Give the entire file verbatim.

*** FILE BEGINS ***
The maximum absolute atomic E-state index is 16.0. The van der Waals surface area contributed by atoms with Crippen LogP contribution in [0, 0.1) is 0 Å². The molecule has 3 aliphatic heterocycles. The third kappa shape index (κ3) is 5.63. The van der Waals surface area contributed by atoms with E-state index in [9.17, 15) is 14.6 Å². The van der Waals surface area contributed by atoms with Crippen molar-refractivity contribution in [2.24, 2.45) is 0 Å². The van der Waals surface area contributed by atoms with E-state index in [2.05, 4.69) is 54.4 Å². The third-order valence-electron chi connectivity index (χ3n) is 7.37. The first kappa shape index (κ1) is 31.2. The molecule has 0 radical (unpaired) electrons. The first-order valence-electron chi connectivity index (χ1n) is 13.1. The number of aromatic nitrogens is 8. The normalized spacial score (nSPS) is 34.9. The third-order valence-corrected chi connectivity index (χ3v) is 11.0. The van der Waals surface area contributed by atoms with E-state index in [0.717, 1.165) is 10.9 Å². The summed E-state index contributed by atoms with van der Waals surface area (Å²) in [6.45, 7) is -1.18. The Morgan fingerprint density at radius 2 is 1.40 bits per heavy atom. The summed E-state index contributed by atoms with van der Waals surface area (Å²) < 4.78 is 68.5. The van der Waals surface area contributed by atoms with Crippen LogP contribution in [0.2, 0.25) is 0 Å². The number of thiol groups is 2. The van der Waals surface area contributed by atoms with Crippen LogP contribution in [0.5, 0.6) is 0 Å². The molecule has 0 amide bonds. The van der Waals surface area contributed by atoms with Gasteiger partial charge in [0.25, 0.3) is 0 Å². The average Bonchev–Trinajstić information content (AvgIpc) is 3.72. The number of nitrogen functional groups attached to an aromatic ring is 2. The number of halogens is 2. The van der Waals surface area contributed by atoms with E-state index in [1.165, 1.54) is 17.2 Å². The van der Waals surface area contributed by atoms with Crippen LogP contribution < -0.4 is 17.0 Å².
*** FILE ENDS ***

The maximum absolute atomic E-state index is 16.0. The van der Waals surface area contributed by atoms with Crippen LogP contribution in [0, 0.1) is 0 Å². The molecule has 3 aliphatic heterocycles. The third kappa shape index (κ3) is 5.63. The van der Waals surface area contributed by atoms with E-state index in [9.17, 15) is 14.6 Å². The van der Waals surface area contributed by atoms with Crippen molar-refractivity contribution in [2.24, 2.45) is 0 Å². The van der Waals surface area contributed by atoms with E-state index in [2.05, 4.69) is 54.4 Å². The third-order valence-electron chi connectivity index (χ3n) is 7.37. The first kappa shape index (κ1) is 31.2. The molecule has 0 radical (unpaired) electrons. The first-order valence-electron chi connectivity index (χ1n) is 13.1. The number of aromatic nitrogens is 8. The normalized spacial score (nSPS) is 34.9. The third-order valence-corrected chi connectivity index (χ3v) is 11.0. The van der Waals surface area contributed by atoms with E-state index in [0.717, 1.165) is 10.9 Å². The summed E-state index contributed by atoms with van der Waals surface area (Å²) in [6.45, 7) is -1.18. The Morgan fingerprint density at radius 2 is 1.40 bits per heavy atom. The summed E-state index contributed by atoms with van der Waals surface area (Å²) < 4.78 is 68.5. The van der Waals surface area contributed by atoms with Crippen LogP contribution in [0.2, 0.25) is 0 Å². The number of thiol groups is 2. The van der Waals surface area contributed by atoms with Crippen LogP contribution in [0.5, 0.6) is 0 Å². The molecule has 0 amide bonds. The van der Waals surface area contributed by atoms with Gasteiger partial charge in [0.25, 0.3) is 0 Å². The average Bonchev–Trinajstić information content (AvgIpc) is 3.72. The number of nitrogen functional groups attached to an aromatic ring is 2. The number of halogens is 2. The van der Waals surface area contributed by atoms with E-state index in [1.165, 1.54) is 17.2 Å². The van der Waals surface area contributed by atoms with Crippen LogP contribution < -0.4 is 17.0 Å².